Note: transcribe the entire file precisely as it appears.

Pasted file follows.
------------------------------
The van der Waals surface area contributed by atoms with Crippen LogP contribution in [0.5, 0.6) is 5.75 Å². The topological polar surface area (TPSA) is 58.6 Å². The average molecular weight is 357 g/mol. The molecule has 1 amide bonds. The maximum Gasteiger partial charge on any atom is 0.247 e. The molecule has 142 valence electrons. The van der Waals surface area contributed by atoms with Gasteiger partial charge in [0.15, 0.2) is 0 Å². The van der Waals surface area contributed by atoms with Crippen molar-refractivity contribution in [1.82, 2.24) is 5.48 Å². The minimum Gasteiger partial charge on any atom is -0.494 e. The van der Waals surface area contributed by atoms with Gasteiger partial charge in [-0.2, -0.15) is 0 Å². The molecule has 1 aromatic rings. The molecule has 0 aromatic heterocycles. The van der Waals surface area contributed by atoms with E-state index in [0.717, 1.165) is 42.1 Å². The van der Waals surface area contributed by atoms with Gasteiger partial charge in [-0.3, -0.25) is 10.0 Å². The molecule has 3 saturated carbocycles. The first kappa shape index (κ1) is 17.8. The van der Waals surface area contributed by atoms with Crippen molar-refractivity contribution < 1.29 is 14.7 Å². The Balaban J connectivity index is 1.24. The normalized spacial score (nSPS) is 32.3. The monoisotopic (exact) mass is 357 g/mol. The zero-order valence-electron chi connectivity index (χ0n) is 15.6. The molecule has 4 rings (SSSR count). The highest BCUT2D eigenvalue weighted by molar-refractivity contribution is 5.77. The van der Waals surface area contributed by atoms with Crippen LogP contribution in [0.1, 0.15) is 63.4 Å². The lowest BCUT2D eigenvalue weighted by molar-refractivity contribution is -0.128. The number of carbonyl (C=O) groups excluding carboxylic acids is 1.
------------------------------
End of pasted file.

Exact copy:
The van der Waals surface area contributed by atoms with Crippen LogP contribution in [0.5, 0.6) is 5.75 Å². The topological polar surface area (TPSA) is 58.6 Å². The average molecular weight is 357 g/mol. The molecule has 1 amide bonds. The maximum Gasteiger partial charge on any atom is 0.247 e. The molecule has 142 valence electrons. The van der Waals surface area contributed by atoms with Gasteiger partial charge in [0.15, 0.2) is 0 Å². The van der Waals surface area contributed by atoms with Crippen molar-refractivity contribution in [1.82, 2.24) is 5.48 Å². The minimum Gasteiger partial charge on any atom is -0.494 e. The van der Waals surface area contributed by atoms with Gasteiger partial charge in [-0.2, -0.15) is 0 Å². The molecule has 1 aromatic rings. The molecule has 0 aromatic heterocycles. The van der Waals surface area contributed by atoms with E-state index in [0.717, 1.165) is 42.1 Å². The van der Waals surface area contributed by atoms with Gasteiger partial charge in [-0.3, -0.25) is 10.0 Å². The molecule has 3 saturated carbocycles. The first kappa shape index (κ1) is 17.8. The van der Waals surface area contributed by atoms with Crippen molar-refractivity contribution < 1.29 is 14.7 Å². The Balaban J connectivity index is 1.24. The normalized spacial score (nSPS) is 32.3. The monoisotopic (exact) mass is 357 g/mol. The zero-order valence-electron chi connectivity index (χ0n) is 15.6. The molecule has 4 rings (SSSR count). The highest BCUT2D eigenvalue weighted by molar-refractivity contribution is 5.77. The van der Waals surface area contributed by atoms with Crippen LogP contribution in [0.1, 0.15) is 63.4 Å². The lowest BCUT2D eigenvalue weighted by molar-refractivity contribution is -0.128. The number of carbonyl (C=O) groups excluding carboxylic acids is 1.